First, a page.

Welcome back, my friends, to the "Battle" that never ends.
We're so glad you could attend. Come inside! Come inside!
This is 'BATTLE OF THE BANDS' ('BOTB') where you listen to different recordings of the same song and vote for the one you like best. A new Battle gets posted on the 1st and 15th of each month and six days later, on the 7th and 21st, I place my own vote, tally 'em all up and announce the winner.
Friend? Foe? Stranger? No matter, ALL are welcome. So pull up a chair, pour yourself 24 oz. of DOG BITE High Gravity Lager (or the poison of your choice) and turn it up to Eleven!
[NOTE: Links to the first year of 'BOTB' (#1 - #24) can be found at the very bottom of this page.]

Thursday, December 1, 2016



Yes, it's time once again for 'Battle Of The Bands' ('BOTB').

Alright, let's get on it. Let's get ON this thing!...

Since it IS now December -- officially "Christmastime" -- I thought I'd make this first December BOTB about "THE REASON FOR THE SEASON". Luckily for you, I was unable to find the Jingle Dog's recording of 'Go Bark It On The Mountain'.


Driving to my favorite local eating and drinking establishment about 2-3 months ago, I suddenly hit on an idea for a "Twisted Xmas BOTB" that I thought would be fun and interesting. But to "get it", you'll need some background info first (sorry). The following excerpts were taken from 3 Wackypedia sources and rearranged. For mo' better, extensive info, use these links:


The Jesus Movement was a movement in Christianity beginning on the West Coast of the United States in the late 1960s and early 1970s and spreading primarily throughout North America, Europe, and Central America, before subsiding by the late 1980s. Members of the movement were called Jesus People, or Jesus Freaks.

The term Jesus Freak was originally a pejorative label imposed on the group by non-Christian hippies, but members of the Jesus Movement reclaimed the phrase as a positive self-identifier. The Jesus Movement was partly a reaction against the counterculture from which it originated. Members of the movement ... embraced the term, and its usage broadened to describe a Christian subculture throughout the hippie and back-to-the-land movements that focused on universal love and pacifism, and relished the radical nature of Jesus' message.


The Jesus Movement was restorationist in theology ... as a result, Jesus People often viewed churches, especially those in the United States, as apostate, and took a decidedly countercultural political stance in general. [Remember that -- you'll need it later!]

"Jesus Music", which grew out of the movement, helped influence and create various musical subgenres of contemporary Christian music such as Jesus Culture and Hillsong. This also led to new instruments such as the guitar and drums to be included throughout churches all over the world in addition to the traditional pianos and organs.

Although the Jesus Movement lasted no more than a decade (except for the Jesus People USA which continues to exist in Chicago), its influence on Christian culture can still be seen. ... Jesus Movement's music and worship affected almost all evangelical churches. Some of the fastest growing US denominations of the late 20th century, such as Calvary Chapel, Hope Chapel Churches, and the Vineyard Churches, trace their roots directly back to the Jesus Movement, as do parachurch organizations like Jews For Jesus and the multimillion-dollar contemporary Christian music industry.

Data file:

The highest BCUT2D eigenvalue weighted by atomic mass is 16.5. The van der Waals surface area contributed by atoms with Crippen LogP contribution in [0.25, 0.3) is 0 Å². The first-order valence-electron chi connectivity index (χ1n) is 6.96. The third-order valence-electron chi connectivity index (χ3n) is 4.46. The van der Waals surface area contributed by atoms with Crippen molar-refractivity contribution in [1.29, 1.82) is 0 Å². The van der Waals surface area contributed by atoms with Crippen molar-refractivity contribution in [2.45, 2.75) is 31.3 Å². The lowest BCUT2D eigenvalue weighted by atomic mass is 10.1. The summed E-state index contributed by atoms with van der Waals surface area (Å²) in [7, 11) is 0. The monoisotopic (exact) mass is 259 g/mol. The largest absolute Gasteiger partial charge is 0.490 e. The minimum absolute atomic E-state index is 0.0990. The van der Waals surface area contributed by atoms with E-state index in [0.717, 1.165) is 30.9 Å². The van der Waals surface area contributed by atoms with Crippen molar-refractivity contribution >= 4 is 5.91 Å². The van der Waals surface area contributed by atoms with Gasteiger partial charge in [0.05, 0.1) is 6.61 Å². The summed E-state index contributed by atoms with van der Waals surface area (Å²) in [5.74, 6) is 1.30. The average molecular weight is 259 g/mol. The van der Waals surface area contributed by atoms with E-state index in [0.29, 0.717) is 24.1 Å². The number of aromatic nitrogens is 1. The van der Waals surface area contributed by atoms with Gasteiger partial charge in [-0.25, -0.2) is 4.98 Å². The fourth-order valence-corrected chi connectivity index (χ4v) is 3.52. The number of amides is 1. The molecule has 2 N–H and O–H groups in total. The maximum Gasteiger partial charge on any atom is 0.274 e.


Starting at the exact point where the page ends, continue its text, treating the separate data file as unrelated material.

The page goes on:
Jesus Music ... primarily began when large numbers of hippies and street musicians began converting to born-again Christianity in the late 1960s and early 1970s in population centers of the United States -- Southern California (especially Costa Mesa and Hollywood), San Francisco, Seattle, and Chicago -- around 1969–70 ... They continued to play the same style of music they had played previously but began to write lyrics with a Christian message. ... Chuck Smith of Calvary Chapel in Costa Mesa, California, founded the first Christian Rock labels when he launched the Maranatha! Music label in 1971 as an outlet for the Jesus Music bands performing at Calvary worship services.

By 1973, Jesus Music was receiving enough attention inside the mainstream media that an industry began to emerge. By the mid-1970s, the phrase "contemporary Christian music" (CCM) had been coined ... By 1976, it was apparent that a new generation of performers who had grown up in the church wanted to play non-secular Pop and Rock music for other Christians ... and the first edition of CCM Magazine was published in July, 1977.

The Elton John song "Tiny Dancer" (1971) refers to Jesus Freaks, as does Felt's 1986 single "Ballad of the Band". There is an entire line about Jesus Freaks in Frank Zappa's 1978 song "The Meek Shall Inherit Nothing". The term also appeared in the song "Nothing to Fear" by Oingo Boingo in 1982.

In 1995, a Christian Rock/Rap group, dc Talk, released an album titled Jesus Freak and its title song has since been covered by other Christian bands such as Newsboys, which features dc Talk member Michael Tait, Toby Mac as a solo artist, and Chasing Victory.